Example 2. A top fabric layer is woven 35 warp by 32 shute yarns per inch. The weave pattern is a 5-shed broken weave with a warp of 0.0l58 inches and a shute of 0.0158 inches. Accordingly, the top layer hole size is 0.0155 inches by 0.0128 inches with a hole diagonal of 0.020 inches, open area 22.1%, and air permeability 800 CFM. The bottom fabric layer is woven 70 warp by 64 shute yarns per inch having warp yarns of 0.0067 inches and shute yarns of 0.0067 inches in a plain weave. The hole size in the bottom fabric is approximately 0.0089 inches by 0.0076 inches with a hole diagonal of 0.0117 inches, open area 30.3%, and air permeability 650 CFM. The binder pairs define every tenth warp on the bottom layer and are disposed after every fifth warp layer of the top layer binding every third top shute as shown in FIGS. 2-5.

In both examples, the fabrics provide a uniform pattern of depressions or dimples with the lower fabric helping to increase the density of the paper web in the dimple area while its density is dramatically reduced on the top surface. The multilayer thru-dryer fabric may be surfaced by abrading the top layer yarns to provide from 15% to as high as 40% contact area. The contact area assists in the moving the fiber into the dimpled areas for basis weight reduction. In addition, through heatsetting processes, the ratio of warp to shute contact areas may be varied in order to have a direct effect on the tensile strength of the sheet.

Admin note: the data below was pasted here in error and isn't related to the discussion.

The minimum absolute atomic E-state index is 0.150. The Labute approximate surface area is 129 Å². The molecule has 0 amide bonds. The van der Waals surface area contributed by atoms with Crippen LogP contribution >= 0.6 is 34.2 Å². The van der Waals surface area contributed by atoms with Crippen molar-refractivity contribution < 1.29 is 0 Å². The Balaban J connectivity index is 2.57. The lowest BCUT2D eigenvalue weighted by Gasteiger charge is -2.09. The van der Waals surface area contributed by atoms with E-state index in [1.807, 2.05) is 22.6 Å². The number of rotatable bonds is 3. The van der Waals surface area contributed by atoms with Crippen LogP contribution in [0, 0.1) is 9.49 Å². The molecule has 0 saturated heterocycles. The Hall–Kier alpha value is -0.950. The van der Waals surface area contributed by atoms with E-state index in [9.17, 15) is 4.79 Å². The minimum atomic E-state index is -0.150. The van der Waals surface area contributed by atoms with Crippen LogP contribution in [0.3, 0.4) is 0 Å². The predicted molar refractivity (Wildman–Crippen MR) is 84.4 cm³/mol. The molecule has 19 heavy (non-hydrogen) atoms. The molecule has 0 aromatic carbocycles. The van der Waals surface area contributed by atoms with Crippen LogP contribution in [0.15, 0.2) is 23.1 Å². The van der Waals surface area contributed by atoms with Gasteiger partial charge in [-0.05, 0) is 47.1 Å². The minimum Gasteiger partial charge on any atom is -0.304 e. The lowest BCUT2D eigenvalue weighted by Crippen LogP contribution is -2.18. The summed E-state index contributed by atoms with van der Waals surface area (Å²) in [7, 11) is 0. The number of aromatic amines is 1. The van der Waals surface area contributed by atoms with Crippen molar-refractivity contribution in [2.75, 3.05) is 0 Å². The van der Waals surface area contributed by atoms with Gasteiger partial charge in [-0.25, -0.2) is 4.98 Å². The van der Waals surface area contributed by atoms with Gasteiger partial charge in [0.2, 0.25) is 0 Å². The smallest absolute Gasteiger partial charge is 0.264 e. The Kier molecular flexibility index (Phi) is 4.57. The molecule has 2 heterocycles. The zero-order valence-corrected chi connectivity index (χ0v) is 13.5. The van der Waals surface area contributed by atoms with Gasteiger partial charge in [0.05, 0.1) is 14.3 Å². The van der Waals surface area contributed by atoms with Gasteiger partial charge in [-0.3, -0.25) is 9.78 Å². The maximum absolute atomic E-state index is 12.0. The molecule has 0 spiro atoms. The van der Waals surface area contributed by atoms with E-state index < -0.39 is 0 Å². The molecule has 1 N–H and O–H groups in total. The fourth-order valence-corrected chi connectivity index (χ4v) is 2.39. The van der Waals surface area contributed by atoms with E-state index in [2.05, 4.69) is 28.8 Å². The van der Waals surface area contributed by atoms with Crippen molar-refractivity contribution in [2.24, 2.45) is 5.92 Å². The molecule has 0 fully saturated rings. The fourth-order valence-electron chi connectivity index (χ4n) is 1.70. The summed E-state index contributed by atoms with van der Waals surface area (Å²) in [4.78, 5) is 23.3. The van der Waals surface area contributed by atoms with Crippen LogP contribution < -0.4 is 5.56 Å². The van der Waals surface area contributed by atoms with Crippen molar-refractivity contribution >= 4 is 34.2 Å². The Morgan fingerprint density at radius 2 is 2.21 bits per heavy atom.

The present thru-dryer fabric avoids the costly prior art techniques of creating an embossing layer on a substrate while producing a machine applications and the necessary paper contact characteristics to produce the desired nonwoven product.

Patent Citations
Cited PatentFiling datePublication dateApplicantTitle
US3322617 *May 22, 1964May 30, 1967Dexter CorpPaper making apparatus to form paper with a simulated woven texture
US3885603 *Nov 21, 1973May 27, 1975Creech Evans SPapermaking fabric
US4515853 *Jan 18, 1984May 7, 1985Hermann Wangner Gmbh & Co. KgComposite fabric for use as clothing for the sheet forming section of a papermaking machine
US4528239 *Aug 23, 1983Jul 9, 1985The Procter & Gamble CompanyDeflection member
US4813156 *Dec 22, 1986Mar 21, 1989Scapa-Porritt LimitedPapermachine and like fabrics